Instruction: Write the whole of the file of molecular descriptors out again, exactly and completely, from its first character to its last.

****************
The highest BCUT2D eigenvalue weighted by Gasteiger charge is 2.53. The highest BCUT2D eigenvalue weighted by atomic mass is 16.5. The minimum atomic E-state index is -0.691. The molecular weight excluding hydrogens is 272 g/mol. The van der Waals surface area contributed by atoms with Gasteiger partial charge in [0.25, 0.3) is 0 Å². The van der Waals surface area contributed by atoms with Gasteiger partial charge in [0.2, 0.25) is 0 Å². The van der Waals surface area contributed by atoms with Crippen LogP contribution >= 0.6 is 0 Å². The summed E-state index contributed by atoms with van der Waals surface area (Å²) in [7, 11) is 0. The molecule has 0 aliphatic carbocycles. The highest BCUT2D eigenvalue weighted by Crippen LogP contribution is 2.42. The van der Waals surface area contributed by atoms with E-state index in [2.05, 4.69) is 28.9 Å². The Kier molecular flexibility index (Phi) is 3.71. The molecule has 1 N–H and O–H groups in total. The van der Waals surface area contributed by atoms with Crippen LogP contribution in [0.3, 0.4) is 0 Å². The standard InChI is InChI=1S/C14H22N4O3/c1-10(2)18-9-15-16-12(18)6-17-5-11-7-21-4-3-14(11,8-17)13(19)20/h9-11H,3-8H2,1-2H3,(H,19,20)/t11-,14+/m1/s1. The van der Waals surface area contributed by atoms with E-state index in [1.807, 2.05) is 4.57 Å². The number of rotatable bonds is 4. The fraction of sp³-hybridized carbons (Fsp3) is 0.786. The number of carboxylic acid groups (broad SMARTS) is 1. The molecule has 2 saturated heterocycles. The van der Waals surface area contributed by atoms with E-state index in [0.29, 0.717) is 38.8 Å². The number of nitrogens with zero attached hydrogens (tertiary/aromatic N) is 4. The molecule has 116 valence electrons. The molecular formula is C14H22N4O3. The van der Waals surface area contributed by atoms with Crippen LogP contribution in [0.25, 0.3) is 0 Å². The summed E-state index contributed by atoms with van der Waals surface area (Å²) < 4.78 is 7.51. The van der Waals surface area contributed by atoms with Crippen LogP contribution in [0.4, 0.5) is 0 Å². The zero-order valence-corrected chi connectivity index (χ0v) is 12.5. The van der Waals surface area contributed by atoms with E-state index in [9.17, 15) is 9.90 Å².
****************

The highest BCUT2D eigenvalue weighted by Gasteiger charge is 2.53. The highest BCUT2D eigenvalue weighted by atomic mass is 16.5. The minimum atomic E-state index is -0.691. The molecular weight excluding hydrogens is 272 g/mol. The van der Waals surface area contributed by atoms with Gasteiger partial charge in [0.25, 0.3) is 0 Å². The van der Waals surface area contributed by atoms with Gasteiger partial charge in [0.2, 0.25) is 0 Å². The van der Waals surface area contributed by atoms with Crippen LogP contribution >= 0.6 is 0 Å². The summed E-state index contributed by atoms with van der Waals surface area (Å²) in [7, 11) is 0. The molecule has 0 aliphatic carbocycles. The highest BCUT2D eigenvalue weighted by Crippen LogP contribution is 2.42. The van der Waals surface area contributed by atoms with E-state index in [2.05, 4.69) is 28.9 Å². The Kier molecular flexibility index (Phi) is 3.71. The molecule has 1 N–H and O–H groups in total. The van der Waals surface area contributed by atoms with Crippen LogP contribution in [0.3, 0.4) is 0 Å². The standard InChI is InChI=1S/C14H22N4O3/c1-10(2)18-9-15-16-12(18)6-17-5-11-7-21-4-3-14(11,8-17)13(19)20/h9-11H,3-8H2,1-2H3,(H,19,20)/t11-,14+/m1/s1. The van der Waals surface area contributed by atoms with E-state index in [1.807, 2.05) is 4.57 Å². The number of rotatable bonds is 4. The fraction of sp³-hybridized carbons (Fsp3) is 0.786. The number of carboxylic acid groups (broad SMARTS) is 1. The molecule has 2 saturated heterocycles. The van der Waals surface area contributed by atoms with E-state index in [0.29, 0.717) is 38.8 Å². The number of nitrogens with zero attached hydrogens (tertiary/aromatic N) is 4. The molecule has 116 valence electrons. The molecular formula is C14H22N4O3. The van der Waals surface area contributed by atoms with Crippen LogP contribution in [0.25, 0.3) is 0 Å². The summed E-state index contributed by atoms with van der Waals surface area (Å²) < 4.78 is 7.51. The van der Waals surface area contributed by atoms with Crippen LogP contribution in [0.4, 0.5) is 0 Å². The zero-order valence-corrected chi connectivity index (χ0v) is 12.5. The van der Waals surface area contributed by atoms with E-state index in [9.17, 15) is 9.90 Å².